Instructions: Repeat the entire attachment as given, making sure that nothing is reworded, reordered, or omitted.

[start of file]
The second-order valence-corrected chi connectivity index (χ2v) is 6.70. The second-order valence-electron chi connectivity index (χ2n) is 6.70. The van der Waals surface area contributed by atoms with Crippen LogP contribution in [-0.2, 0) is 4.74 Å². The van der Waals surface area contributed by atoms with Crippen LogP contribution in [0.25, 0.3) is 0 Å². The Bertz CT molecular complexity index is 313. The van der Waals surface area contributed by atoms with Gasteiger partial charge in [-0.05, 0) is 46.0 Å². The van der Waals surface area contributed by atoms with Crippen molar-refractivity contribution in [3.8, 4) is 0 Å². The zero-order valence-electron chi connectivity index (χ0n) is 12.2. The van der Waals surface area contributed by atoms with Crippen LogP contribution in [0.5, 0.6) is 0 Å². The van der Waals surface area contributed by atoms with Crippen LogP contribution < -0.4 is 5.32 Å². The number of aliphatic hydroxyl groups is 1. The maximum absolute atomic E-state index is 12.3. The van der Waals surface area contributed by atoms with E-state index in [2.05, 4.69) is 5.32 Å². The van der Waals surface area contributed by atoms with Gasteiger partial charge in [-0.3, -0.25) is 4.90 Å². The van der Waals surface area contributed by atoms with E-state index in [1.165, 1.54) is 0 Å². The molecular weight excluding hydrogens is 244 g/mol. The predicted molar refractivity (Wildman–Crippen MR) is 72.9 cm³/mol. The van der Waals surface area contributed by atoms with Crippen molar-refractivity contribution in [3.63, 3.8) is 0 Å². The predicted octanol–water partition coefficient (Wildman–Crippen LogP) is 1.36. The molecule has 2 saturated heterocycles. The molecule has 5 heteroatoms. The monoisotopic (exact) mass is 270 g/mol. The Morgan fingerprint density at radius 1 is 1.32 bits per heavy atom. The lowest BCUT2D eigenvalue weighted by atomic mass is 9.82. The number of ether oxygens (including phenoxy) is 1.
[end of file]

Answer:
The second-order valence-corrected chi connectivity index (χ2v) is 6.70. The second-order valence-electron chi connectivity index (χ2n) is 6.70. The van der Waals surface area contributed by atoms with Crippen LogP contribution in [-0.2, 0) is 4.74 Å². The van der Waals surface area contributed by atoms with Crippen LogP contribution in [0.25, 0.3) is 0 Å². The Bertz CT molecular complexity index is 313. The van der Waals surface area contributed by atoms with Gasteiger partial charge in [-0.05, 0) is 46.0 Å². The van der Waals surface area contributed by atoms with Crippen molar-refractivity contribution in [3.8, 4) is 0 Å². The zero-order valence-electron chi connectivity index (χ0n) is 12.2. The van der Waals surface area contributed by atoms with Crippen LogP contribution in [0.5, 0.6) is 0 Å². The van der Waals surface area contributed by atoms with Crippen LogP contribution < -0.4 is 5.32 Å². The number of aliphatic hydroxyl groups is 1. The maximum absolute atomic E-state index is 12.3. The van der Waals surface area contributed by atoms with E-state index in [2.05, 4.69) is 5.32 Å². The van der Waals surface area contributed by atoms with Gasteiger partial charge in [-0.3, -0.25) is 4.90 Å². The van der Waals surface area contributed by atoms with E-state index in [1.165, 1.54) is 0 Å². The molecular weight excluding hydrogens is 244 g/mol. The predicted molar refractivity (Wildman–Crippen MR) is 72.9 cm³/mol. The van der Waals surface area contributed by atoms with Crippen molar-refractivity contribution in [3.63, 3.8) is 0 Å². The predicted octanol–water partition coefficient (Wildman–Crippen LogP) is 1.36. The molecule has 2 saturated heterocycles. The molecule has 5 heteroatoms. The monoisotopic (exact) mass is 270 g/mol. The Morgan fingerprint density at radius 1 is 1.32 bits per heavy atom. The lowest BCUT2D eigenvalue weighted by atomic mass is 9.82. The number of ether oxygens (including phenoxy) is 1.